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DOJ figures show increase in terrorism, immigration prosecutions

[JURIST] The US Department of Justice (DOJ) [official website; JURIST news archive] has increasingly turned its focus to terrorism and immigration offenses since 2000, according to a Washington Post report Wednesday. Statistics from the Executive Office for US Attorneys [official website] provided to the Post showed significant decreases in prosecution under the Bush administration of organized crime (down 38 percent), white collar crime (down 10 percent), environmental crimes (down 12 percent), bankruptcy fraud (down 46 percent), and drug money-laundering crimes (down 25 percent). The data also showed an 876 percent increase in terrorism and national security prosecutions, a 36 percent increase in immigration prosecutions, and near 300 percent increase in child pornography and obscenity prosecutions. The reported figures were similar to those published monthly by the Transactional Records Access Clearinghouse [group site], an independent DOJ tracker.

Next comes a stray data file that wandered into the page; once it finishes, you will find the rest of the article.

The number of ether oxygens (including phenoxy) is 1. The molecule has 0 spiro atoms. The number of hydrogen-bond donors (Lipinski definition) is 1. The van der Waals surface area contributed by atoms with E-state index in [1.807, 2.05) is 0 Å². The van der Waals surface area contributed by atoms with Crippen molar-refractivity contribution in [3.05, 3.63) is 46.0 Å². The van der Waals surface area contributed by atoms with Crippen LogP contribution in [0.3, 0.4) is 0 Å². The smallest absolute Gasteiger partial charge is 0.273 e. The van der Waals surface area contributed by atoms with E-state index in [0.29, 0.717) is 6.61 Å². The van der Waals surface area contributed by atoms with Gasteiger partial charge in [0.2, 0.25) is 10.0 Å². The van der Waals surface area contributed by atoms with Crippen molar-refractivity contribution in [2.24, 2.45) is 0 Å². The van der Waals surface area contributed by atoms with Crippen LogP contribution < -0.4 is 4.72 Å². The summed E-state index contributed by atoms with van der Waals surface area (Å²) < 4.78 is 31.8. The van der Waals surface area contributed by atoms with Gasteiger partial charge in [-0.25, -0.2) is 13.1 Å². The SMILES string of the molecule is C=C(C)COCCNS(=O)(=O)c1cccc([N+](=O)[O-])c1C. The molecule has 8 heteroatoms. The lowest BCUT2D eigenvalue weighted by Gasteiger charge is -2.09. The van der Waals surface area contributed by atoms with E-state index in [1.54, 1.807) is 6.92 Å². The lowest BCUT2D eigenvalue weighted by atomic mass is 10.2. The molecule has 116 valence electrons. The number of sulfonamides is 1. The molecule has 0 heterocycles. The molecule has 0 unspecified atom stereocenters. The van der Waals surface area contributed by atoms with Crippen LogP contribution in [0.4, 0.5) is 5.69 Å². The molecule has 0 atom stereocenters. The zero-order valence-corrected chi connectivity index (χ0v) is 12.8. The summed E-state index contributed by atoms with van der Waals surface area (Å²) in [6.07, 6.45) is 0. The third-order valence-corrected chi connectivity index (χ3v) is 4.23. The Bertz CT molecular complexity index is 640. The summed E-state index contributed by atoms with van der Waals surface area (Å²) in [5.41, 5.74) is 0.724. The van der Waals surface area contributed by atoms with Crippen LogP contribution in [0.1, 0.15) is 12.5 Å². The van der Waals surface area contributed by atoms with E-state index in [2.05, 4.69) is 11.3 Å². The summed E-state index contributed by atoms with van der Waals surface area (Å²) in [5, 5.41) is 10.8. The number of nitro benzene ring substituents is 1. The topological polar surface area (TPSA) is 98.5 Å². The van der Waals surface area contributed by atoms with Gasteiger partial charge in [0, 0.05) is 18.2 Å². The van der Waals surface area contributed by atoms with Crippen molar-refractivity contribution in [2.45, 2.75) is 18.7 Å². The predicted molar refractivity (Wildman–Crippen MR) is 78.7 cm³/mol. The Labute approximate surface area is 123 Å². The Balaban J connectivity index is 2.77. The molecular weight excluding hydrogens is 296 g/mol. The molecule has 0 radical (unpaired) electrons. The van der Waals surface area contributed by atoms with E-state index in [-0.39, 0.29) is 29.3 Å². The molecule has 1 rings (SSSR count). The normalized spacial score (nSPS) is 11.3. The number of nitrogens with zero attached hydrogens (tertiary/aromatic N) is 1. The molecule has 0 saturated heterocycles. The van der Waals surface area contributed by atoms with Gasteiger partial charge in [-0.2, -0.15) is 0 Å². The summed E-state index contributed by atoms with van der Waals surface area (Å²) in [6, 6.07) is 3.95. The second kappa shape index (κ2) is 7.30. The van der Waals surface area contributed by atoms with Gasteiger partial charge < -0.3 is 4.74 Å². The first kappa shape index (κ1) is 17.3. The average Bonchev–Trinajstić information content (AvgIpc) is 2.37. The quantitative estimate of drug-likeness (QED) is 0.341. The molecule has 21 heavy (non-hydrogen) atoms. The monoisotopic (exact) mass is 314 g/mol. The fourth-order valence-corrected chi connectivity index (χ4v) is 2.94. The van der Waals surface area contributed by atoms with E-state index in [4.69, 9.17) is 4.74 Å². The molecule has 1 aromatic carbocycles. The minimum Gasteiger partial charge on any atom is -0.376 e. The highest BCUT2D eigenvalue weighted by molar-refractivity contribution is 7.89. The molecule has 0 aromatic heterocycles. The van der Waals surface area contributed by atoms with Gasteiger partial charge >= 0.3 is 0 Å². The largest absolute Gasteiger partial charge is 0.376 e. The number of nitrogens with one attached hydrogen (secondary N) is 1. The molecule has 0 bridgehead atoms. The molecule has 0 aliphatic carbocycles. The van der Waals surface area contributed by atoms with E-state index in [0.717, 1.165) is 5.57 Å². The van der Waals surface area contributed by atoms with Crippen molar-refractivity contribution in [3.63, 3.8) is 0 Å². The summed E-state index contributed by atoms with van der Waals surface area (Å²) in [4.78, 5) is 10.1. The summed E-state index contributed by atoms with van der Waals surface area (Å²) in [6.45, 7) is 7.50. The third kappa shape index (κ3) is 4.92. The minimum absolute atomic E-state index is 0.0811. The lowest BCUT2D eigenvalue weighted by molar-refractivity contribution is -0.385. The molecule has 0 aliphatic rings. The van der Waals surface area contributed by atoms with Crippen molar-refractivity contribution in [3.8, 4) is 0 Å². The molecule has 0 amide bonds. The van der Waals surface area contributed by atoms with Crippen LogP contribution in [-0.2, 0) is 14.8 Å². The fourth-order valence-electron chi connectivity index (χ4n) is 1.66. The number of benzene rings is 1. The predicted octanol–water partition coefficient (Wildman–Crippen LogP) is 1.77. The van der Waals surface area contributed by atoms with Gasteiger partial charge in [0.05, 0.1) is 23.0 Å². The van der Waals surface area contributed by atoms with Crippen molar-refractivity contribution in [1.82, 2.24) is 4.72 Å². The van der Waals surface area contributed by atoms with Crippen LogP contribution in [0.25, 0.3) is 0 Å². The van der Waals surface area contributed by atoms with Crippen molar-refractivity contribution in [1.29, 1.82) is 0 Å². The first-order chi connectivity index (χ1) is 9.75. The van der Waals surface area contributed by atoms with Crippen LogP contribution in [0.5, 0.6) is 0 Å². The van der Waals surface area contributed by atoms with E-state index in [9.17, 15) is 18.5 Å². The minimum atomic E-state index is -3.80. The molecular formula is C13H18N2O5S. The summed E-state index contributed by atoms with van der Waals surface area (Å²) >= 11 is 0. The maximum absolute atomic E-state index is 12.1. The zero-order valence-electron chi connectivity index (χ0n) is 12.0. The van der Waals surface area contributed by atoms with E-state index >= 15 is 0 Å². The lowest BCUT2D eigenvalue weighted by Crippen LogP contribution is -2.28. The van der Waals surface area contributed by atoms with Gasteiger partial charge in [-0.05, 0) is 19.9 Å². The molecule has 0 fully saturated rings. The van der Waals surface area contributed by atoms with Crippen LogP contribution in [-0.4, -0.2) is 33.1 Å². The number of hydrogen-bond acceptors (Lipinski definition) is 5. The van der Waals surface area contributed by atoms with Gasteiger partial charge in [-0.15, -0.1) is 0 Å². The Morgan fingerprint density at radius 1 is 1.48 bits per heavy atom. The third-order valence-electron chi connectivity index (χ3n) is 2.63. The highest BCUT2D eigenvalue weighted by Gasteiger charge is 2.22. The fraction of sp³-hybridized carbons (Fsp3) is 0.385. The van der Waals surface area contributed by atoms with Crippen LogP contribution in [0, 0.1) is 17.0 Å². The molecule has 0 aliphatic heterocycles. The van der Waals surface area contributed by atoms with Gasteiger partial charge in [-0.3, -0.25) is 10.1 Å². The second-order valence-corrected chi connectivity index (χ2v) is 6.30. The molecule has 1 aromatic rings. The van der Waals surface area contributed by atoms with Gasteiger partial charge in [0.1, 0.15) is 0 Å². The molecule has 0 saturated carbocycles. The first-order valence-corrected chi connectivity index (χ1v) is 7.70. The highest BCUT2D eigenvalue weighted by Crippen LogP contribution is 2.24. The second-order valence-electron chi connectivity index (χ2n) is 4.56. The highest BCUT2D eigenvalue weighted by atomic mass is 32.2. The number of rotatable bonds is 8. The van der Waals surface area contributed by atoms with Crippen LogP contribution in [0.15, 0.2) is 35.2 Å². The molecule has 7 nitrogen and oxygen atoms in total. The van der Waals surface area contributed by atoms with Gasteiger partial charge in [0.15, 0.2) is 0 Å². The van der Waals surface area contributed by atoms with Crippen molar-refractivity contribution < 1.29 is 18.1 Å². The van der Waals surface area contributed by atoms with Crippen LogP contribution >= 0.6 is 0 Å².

The DOJ shifts have been criticized as further examples of the politicization of the department [JURIST news archive], as the administration's national security priorities have displaced more traditional prosecutions. In addition, local law enforcement agencies complain that the DOJ has delegated non-terrorism prosecution while decreasing local police budgets, from $2.5 billion in 1997 to $1.1 billion in the 2008 proposal. The US violent crime rate [JURIST news archive] rose in 2005 and 2006, the first such increases in over a decade. FBI Director Robert Mueller addressed [speech text] these concerns Monday in a speech to the International Association of Chiefs of Police [association website], saying that federal agencies have realized that "national security is as much about reducing the number of homicides on our streets as it is about reducing the threat of terrorism," though emphasizing that resources were limited on all levels.

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